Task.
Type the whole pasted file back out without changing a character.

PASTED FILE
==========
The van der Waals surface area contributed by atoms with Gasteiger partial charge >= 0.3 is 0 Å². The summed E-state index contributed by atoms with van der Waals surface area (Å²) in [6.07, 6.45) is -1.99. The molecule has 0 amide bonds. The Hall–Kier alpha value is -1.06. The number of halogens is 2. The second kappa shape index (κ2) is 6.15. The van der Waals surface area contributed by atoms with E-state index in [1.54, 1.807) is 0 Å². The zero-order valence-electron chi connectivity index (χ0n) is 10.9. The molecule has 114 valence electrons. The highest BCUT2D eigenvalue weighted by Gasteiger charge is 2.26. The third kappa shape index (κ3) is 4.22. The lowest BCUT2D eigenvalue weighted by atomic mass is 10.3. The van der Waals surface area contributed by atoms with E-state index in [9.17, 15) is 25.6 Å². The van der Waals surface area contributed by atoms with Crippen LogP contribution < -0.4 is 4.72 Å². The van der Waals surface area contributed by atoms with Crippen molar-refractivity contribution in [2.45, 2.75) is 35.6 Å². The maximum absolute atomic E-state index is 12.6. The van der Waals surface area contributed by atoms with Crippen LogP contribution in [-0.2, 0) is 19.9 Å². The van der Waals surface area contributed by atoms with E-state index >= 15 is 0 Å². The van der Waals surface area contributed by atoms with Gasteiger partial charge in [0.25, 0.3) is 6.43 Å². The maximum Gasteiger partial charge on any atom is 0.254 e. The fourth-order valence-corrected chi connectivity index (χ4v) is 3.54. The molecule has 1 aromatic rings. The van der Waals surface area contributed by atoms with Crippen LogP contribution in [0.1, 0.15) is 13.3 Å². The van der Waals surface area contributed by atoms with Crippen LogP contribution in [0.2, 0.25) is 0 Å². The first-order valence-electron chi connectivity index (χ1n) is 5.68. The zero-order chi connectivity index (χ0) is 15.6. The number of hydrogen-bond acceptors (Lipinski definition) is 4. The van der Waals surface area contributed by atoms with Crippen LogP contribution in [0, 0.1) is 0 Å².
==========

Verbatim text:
The van der Waals surface area contributed by atoms with Gasteiger partial charge >= 0.3 is 0 Å². The summed E-state index contributed by atoms with van der Waals surface area (Å²) in [6.07, 6.45) is -1.99. The molecule has 0 amide bonds. The Hall–Kier alpha value is -1.06. The number of halogens is 2. The second kappa shape index (κ2) is 6.15. The van der Waals surface area contributed by atoms with E-state index in [1.54, 1.807) is 0 Å². The zero-order valence-electron chi connectivity index (χ0n) is 10.9. The molecule has 114 valence electrons. The highest BCUT2D eigenvalue weighted by Gasteiger charge is 2.26. The third kappa shape index (κ3) is 4.22. The lowest BCUT2D eigenvalue weighted by atomic mass is 10.3. The van der Waals surface area contributed by atoms with E-state index in [9.17, 15) is 25.6 Å². The van der Waals surface area contributed by atoms with Crippen LogP contribution < -0.4 is 4.72 Å². The van der Waals surface area contributed by atoms with Crippen molar-refractivity contribution in [2.45, 2.75) is 35.6 Å². The maximum absolute atomic E-state index is 12.6. The van der Waals surface area contributed by atoms with Crippen LogP contribution in [-0.2, 0) is 19.9 Å². The van der Waals surface area contributed by atoms with E-state index >= 15 is 0 Å². The van der Waals surface area contributed by atoms with Gasteiger partial charge in [0.25, 0.3) is 6.43 Å². The maximum Gasteiger partial charge on any atom is 0.254 e. The fourth-order valence-corrected chi connectivity index (χ4v) is 3.54. The molecule has 1 aromatic rings. The van der Waals surface area contributed by atoms with Crippen LogP contribution in [0.1, 0.15) is 13.3 Å². The van der Waals surface area contributed by atoms with Crippen LogP contribution in [0.2, 0.25) is 0 Å². The first-order valence-electron chi connectivity index (χ1n) is 5.68. The zero-order chi connectivity index (χ0) is 15.6. The number of hydrogen-bond acceptors (Lipinski definition) is 4. The van der Waals surface area contributed by atoms with Crippen LogP contribution in [0, 0.1) is 0 Å².